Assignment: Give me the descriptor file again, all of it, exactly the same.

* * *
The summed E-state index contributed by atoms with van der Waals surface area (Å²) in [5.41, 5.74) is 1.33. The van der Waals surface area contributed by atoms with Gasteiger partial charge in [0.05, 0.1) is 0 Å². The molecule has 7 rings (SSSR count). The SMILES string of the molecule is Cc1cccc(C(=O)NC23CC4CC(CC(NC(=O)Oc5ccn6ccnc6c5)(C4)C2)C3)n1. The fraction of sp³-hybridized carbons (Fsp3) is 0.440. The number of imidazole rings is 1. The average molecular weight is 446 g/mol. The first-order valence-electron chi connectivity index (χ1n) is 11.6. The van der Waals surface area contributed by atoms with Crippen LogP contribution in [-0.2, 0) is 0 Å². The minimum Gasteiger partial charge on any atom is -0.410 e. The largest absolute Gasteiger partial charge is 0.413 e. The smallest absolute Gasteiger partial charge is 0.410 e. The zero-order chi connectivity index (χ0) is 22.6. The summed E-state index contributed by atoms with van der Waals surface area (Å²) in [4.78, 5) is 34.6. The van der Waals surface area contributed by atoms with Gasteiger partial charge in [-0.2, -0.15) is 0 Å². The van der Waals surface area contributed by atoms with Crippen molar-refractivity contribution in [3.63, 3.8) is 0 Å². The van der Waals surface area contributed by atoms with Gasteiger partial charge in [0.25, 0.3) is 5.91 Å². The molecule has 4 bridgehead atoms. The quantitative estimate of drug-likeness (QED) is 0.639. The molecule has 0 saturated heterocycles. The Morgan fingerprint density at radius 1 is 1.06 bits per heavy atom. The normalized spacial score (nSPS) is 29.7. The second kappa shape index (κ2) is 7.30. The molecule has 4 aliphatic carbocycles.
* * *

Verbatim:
The summed E-state index contributed by atoms with van der Waals surface area (Å²) in [5.41, 5.74) is 1.33. The van der Waals surface area contributed by atoms with Gasteiger partial charge in [0.05, 0.1) is 0 Å². The molecule has 7 rings (SSSR count). The SMILES string of the molecule is Cc1cccc(C(=O)NC23CC4CC(CC(NC(=O)Oc5ccn6ccnc6c5)(C4)C2)C3)n1. The fraction of sp³-hybridized carbons (Fsp3) is 0.440. The number of imidazole rings is 1. The average molecular weight is 446 g/mol. The first-order valence-electron chi connectivity index (χ1n) is 11.6. The van der Waals surface area contributed by atoms with Crippen LogP contribution in [-0.2, 0) is 0 Å². The minimum Gasteiger partial charge on any atom is -0.410 e. The largest absolute Gasteiger partial charge is 0.413 e. The smallest absolute Gasteiger partial charge is 0.410 e. The zero-order chi connectivity index (χ0) is 22.6. The summed E-state index contributed by atoms with van der Waals surface area (Å²) in [4.78, 5) is 34.6. The van der Waals surface area contributed by atoms with Gasteiger partial charge in [-0.2, -0.15) is 0 Å². The van der Waals surface area contributed by atoms with Crippen molar-refractivity contribution in [3.63, 3.8) is 0 Å². The van der Waals surface area contributed by atoms with Gasteiger partial charge in [0.25, 0.3) is 5.91 Å². The molecule has 4 bridgehead atoms. The quantitative estimate of drug-likeness (QED) is 0.639. The molecule has 0 saturated heterocycles. The Morgan fingerprint density at radius 1 is 1.06 bits per heavy atom. The normalized spacial score (nSPS) is 29.7. The second kappa shape index (κ2) is 7.30. The molecule has 4 aliphatic carbocycles.